It’s little over a month since we returned home, thrown back into the midst of the Christmas festivities and dealing with the realities of life and work. We haven’t really begun to process what was an incredible adventure; it feels like a distant dream. Reflecting on, and reviewing our diaries, I’ve tried to provide a more detailed account of our time in the remotest part of the world, without it becoming a chapter of a book. What we achieved as a team has yet to sink in …
As I stepped off the old Russian Ilyushin aircraft onto the blue ice runway at Union Glacier, the wind and cold air hit me hard, taking my breath away. Nothing like I’d ever experienced before. After 3 years of planning, organising and fundraising, I had to keep pinching myself to check that this was really happening. ‘Welcome to Antarctica’ said one of the ground crew. We had finally arrived after 4 hour flight from Punta Arenas, Chile.
Union Glacier is a small hub of relative luxury in this vast continent, serving as gateway for adventurers and climbers alike, wishing to explore this magical place in the limited months available. We had planned to push straight on to the mountains, taking the 50-minute Twin Otter aircraft flight to Vinson Base Camp, but the weather had other ideas. The Antarctica Logistics and Expedition Staff at Union Glacier were pretty surprised the Russian pilot had landed – with poor snow contrast and visibility issues, we were lucky to be there!
We were to quickly learn that you are at the mercy of the elements in Antarctica, with patience being a key factor. We spent the next six days adjusting to the alien environment, preparing our kit, discussing the route, and taking the opportunity to explore the local area. The weeks leading up to departing the UK had been extremely busy for all of us, a blur almost, and the delay was somewhat welcomed to adjust and take stock of where we were.
Finally, on 2nd December, seven days after arriving, the clouds lifted and a notice to move within 2 hours was given from the Twin Otter pilots. The atmosphere of excitement was palpable. The 50 minute flight was simply breath-taking, taking off and heading west towards the Ellsworth Mountain range. We drank in the amazing views of pristine untouched peaks and glaciers out of every window available; it was surreal to think that no man had explored these parts. The Twin Otter landed on the snow slope by Base Camp, located at 2200m on the Branscomb Glacier. It was a dramatic descent over ice walls and ridge lines, before landing uphill on a short snowy runway. We met our ALE climbing guide Tre-C Dumais at Base Camp, a highly experienced climber from Alaska, on her fifth season working in Antarctica. Unless you join an international commercial expedition, it’s rare to be able to climb Mt Vinson unsupported without ALE leading, due to the remoteness and risks involved. ALE provide guides and logistical support to accompany small teams and Tre-C was the perfect fit for our team. We decided to capitalise on the good weather conditions, so after aquick bite to eat, and re-organisation of kit, we set off on the 6-hour climb (10km route) to Low Camp at 2700m, pulling packed sledges.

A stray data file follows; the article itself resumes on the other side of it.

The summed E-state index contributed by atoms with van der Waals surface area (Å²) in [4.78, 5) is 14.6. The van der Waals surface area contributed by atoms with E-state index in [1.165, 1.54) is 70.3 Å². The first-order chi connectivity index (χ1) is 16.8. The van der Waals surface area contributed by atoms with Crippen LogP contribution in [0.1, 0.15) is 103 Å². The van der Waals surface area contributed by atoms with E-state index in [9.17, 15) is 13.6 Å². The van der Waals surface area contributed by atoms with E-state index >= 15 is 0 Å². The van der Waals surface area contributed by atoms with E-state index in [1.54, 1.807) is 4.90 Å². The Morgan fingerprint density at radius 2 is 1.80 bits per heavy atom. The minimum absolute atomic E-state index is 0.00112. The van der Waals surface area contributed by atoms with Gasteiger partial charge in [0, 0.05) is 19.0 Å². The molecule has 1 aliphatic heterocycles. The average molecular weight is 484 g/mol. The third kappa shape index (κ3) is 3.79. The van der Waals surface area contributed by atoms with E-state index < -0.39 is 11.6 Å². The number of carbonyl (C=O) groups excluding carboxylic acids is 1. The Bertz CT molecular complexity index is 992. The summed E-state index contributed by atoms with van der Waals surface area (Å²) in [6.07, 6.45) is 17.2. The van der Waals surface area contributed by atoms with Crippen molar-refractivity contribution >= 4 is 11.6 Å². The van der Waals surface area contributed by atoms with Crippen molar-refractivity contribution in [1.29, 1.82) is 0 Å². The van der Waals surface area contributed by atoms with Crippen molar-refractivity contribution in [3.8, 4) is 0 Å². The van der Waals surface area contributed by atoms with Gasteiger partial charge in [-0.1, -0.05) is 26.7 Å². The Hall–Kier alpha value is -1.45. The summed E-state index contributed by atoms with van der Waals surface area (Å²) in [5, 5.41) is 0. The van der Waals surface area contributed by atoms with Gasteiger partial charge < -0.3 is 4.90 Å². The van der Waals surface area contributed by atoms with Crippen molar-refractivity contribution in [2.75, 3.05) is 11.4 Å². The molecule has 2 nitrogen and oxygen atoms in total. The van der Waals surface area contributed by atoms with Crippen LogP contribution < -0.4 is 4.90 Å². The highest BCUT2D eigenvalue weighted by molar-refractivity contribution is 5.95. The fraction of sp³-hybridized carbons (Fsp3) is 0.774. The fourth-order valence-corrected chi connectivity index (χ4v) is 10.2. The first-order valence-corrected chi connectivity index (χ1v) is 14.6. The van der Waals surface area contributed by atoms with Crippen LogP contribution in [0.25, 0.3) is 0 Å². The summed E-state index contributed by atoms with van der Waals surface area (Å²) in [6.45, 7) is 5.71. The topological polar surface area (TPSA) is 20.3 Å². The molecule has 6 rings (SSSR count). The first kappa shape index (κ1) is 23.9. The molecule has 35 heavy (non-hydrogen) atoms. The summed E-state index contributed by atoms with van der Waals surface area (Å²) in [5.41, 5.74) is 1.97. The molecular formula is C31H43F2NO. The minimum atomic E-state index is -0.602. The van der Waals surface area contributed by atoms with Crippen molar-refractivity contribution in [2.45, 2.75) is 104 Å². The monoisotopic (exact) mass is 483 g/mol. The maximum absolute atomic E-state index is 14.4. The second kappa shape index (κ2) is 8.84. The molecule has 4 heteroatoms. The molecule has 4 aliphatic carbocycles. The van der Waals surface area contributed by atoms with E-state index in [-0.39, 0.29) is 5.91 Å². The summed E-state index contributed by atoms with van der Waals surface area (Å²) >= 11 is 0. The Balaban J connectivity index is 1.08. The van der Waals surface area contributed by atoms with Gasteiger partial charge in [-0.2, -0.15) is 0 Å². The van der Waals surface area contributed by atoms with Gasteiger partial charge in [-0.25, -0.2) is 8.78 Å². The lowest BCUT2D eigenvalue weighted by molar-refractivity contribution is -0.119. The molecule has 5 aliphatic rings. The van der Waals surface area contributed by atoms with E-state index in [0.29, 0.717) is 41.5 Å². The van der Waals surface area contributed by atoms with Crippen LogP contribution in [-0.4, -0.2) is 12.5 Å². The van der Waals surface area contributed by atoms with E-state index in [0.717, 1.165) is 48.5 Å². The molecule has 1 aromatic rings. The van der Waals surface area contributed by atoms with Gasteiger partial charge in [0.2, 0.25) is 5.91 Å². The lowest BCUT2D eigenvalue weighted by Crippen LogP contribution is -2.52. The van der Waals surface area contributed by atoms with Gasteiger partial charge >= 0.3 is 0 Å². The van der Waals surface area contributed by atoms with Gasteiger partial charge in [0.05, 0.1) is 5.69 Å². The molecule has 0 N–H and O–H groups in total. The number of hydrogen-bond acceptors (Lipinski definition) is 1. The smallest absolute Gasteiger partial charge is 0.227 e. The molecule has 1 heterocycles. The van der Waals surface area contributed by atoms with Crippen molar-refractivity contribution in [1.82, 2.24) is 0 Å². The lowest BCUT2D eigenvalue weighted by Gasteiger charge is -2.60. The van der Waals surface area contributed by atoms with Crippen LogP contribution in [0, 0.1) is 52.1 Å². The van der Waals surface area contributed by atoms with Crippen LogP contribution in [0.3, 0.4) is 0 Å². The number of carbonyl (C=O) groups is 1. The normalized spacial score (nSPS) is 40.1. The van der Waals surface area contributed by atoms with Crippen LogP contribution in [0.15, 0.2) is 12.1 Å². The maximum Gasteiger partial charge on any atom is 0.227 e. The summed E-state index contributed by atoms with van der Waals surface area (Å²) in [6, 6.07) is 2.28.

The route itself followed the glacier up and then to the left, passing under the remains of an avalanche and precarious looking seracs. You could sense the condition of the ice beneath with each step, particularly when you strayed onto a crevasse snow bridge, with a distinct change in hollowness of the sound as your feet crunched on the ice below. A pleasant, but tiring sledge pull, adjusting how to operate efficiently within these conditions. You could not avoid sweating when the sun was directly on you, even though it’s -18ºC! The sun block was constantly reapplied! Not ideal, as sweating poses many issues and risks in Antarctica.
Arriving at Low Camp, we quickly established our tent positions and ensured these would be protected by building snow walls around them. The wind is so variable in this area and it is not uncommon for winds to suddenly hit, gusting at 50-70 knots. I personally feared the potential for katabatic winds, where sudden gusts can reach 120 knots, so you have to be on your guard!